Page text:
Home > Music > Sorcier Des Glaces – Snowland (1998)

Sorcier Des Glaces – Snowland (1998)

Sure, it seems like an abrupt departure from the 2011 coverage. But in a few days, the band is going to release Snowland Reprise MMXI, a remake of this that apparently showcases a new, much beefier production. That means it counts… right?

Silliness aside, this Quebecois band is somewhat obscure, but have been receiving greater attention lately due to their increased productivity as of late – their 3rd studio album came out in August 2011, and their next (Ritual of the End) is scheduled for July 2012. This one is supposedly a tribute to many of the Norwegian black metal bands of the early ’90s, with its lo-fi production, melodic riffing, greyscale cover art, and so forth. The production is worth talking about – the vocals are fairly low in the mix, and the drums are hard to hear, especially when they blastbeat and the cymbals are the only thing I can hear. The guitars have a limited degree of treble, giving them an even more atmospheric and windblown sound than your average BM band. The overall effect is that this sounds much more laid back and contemplative than your average extreme metal album. Keyboards are used sparsely, with plenty of wind sounds, and ambient sounding patches. They too are lo-fi (and tuned slightly sharp), but that’s more than acceptable considering the style  of the album. These keyboards get 2 instrumentals to show off – the lead in track that sets the mood for the album, and the more martial “Darkness Covers the Snowland”.

Adding to this contemplative feeling is the nature of the riffing. It’s melodic as usual, but Snowland showcases a lot of unusual melodies, with infrequently seen chord progressions and voicings. The middle of “Onward Into The Crystal Snows”, for instance, showcases many minor/diminished 7ths in a descending pattern starting around 1:38. In general, these techniques give Snowland a refined sense of melody, that, while not particularly increasing the heaviness (like it does for Necrophobic and Sacramentum), adds a rarely seen level of compositional intricacy (like At The Gates’ debut). Possibly as a result, the riffs aren’t related to the degree that a more direct band would use, giving the whole album a sort of wandering feel. Overall, combined with the winter/fantasy lyrics, listening to the album is like taking a contemplative journey into a foreign land, full of interesting sights and events. “Pure Northern Landscape Desolation” is probably the ‘heaviest’ track on here, with its lengthy buildup from 0:00 to 2:46 enhancing the rest of the song.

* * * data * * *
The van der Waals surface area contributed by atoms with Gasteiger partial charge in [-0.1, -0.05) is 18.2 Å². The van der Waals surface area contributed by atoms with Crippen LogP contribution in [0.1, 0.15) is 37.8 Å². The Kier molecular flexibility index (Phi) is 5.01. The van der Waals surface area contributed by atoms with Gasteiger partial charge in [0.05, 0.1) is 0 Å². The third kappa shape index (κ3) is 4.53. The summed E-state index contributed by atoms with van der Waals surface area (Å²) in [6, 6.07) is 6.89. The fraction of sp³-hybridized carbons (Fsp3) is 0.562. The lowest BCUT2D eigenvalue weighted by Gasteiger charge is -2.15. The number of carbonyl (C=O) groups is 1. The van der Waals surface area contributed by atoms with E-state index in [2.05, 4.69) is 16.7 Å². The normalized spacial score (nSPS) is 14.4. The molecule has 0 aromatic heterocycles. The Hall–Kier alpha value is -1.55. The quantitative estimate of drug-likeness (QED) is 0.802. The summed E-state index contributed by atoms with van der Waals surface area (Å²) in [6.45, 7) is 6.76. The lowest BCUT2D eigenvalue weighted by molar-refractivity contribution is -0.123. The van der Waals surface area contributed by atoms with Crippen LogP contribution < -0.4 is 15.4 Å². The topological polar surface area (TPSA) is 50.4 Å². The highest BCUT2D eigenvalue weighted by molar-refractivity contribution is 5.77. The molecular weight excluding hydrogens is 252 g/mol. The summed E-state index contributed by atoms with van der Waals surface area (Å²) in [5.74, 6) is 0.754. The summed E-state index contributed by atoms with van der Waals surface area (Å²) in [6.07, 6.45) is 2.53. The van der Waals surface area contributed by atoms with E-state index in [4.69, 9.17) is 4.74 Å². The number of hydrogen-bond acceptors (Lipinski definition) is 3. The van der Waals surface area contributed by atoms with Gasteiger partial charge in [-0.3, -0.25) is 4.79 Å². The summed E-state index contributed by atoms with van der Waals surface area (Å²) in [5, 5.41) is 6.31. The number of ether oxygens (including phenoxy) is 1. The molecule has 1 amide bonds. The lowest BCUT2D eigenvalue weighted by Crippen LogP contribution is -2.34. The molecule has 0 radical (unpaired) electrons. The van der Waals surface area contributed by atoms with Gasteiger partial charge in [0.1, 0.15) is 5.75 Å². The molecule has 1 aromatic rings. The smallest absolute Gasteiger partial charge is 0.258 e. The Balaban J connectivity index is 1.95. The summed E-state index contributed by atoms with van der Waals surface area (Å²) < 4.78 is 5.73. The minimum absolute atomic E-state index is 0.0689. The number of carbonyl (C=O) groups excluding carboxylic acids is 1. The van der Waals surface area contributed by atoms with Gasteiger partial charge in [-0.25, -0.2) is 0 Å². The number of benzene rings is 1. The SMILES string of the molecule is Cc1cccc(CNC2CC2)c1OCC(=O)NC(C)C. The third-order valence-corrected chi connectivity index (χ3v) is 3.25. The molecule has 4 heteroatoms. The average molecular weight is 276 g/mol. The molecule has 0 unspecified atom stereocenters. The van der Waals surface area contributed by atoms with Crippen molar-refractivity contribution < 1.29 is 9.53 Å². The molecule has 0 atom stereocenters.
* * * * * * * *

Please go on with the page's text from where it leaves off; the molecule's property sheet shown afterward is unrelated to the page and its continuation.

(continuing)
Overall, this Norwegian-style outing both benefits and suffers from its adaptation of the aesthetic. Obviously, it excels in creating atmosphere, and the guitar techniques used in that specific sort of black metal lend themselves well to the unique riffing this band showcases. On the other hand, the muted production makes it much more difficult to establish dynamics and almost completely marginalizes the drumming. Overall, the melodies carry this, but I will certainly want to listen to the remake, as well as the band’s later albums to see how they evolved.

Highlights: “Onward Into the Crystal Snows”, “Pure Northern Landscape Desolation”, “Night Throne”

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